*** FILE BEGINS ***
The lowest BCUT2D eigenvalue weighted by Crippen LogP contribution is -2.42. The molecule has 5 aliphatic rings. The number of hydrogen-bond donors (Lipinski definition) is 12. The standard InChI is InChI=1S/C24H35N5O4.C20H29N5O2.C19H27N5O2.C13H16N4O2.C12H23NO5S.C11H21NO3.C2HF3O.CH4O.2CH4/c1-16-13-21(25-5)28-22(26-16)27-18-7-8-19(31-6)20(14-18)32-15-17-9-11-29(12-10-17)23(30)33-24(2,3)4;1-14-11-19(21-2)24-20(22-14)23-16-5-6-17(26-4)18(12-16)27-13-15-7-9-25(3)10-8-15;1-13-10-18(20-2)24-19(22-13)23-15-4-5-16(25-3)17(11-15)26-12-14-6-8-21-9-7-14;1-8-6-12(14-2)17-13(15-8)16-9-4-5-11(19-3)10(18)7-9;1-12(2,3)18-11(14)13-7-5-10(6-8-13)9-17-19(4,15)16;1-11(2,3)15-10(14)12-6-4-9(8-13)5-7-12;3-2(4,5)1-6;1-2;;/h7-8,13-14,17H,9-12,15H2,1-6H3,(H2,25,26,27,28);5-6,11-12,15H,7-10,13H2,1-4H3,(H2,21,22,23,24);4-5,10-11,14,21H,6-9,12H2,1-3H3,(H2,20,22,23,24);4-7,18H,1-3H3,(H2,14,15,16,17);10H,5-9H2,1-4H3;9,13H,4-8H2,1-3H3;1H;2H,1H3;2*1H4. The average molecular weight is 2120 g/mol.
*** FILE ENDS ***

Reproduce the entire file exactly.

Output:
The lowest BCUT2D eigenvalue weighted by Crippen LogP contribution is -2.42. The molecule has 5 aliphatic rings. The number of hydrogen-bond donors (Lipinski definition) is 12. The standard InChI is InChI=1S/C24H35N5O4.C20H29N5O2.C19H27N5O2.C13H16N4O2.C12H23NO5S.C11H21NO3.C2HF3O.CH4O.2CH4/c1-16-13-21(25-5)28-22(26-16)27-18-7-8-19(31-6)20(14-18)32-15-17-9-11-29(12-10-17)23(30)33-24(2,3)4;1-14-11-19(21-2)24-20(22-14)23-16-5-6-17(26-4)18(12-16)27-13-15-7-9-25(3)10-8-15;1-13-10-18(20-2)24-19(22-13)23-15-4-5-16(25-3)17(11-15)26-12-14-6-8-21-9-7-14;1-8-6-12(14-2)17-13(15-8)16-9-4-5-11(19-3)10(18)7-9;1-12(2,3)18-11(14)13-7-5-10(6-8-13)9-17-19(4,15)16;1-11(2,3)15-10(14)12-6-4-9(8-13)5-7-12;3-2(4,5)1-6;1-2;;/h7-8,13-14,17H,9-12,15H2,1-6H3,(H2,25,26,27,28);5-6,11-12,15H,7-10,13H2,1-4H3,(H2,21,22,23,24);4-5,10-11,14,21H,6-9,12H2,1-3H3,(H2,20,22,23,24);4-7,18H,1-3H3,(H2,14,15,16,17);10H,5-9H2,1-4H3;9,13H,4-8H2,1-3H3;1H;2H,1H3;2*1H4. The average molecular weight is 2120 g/mol.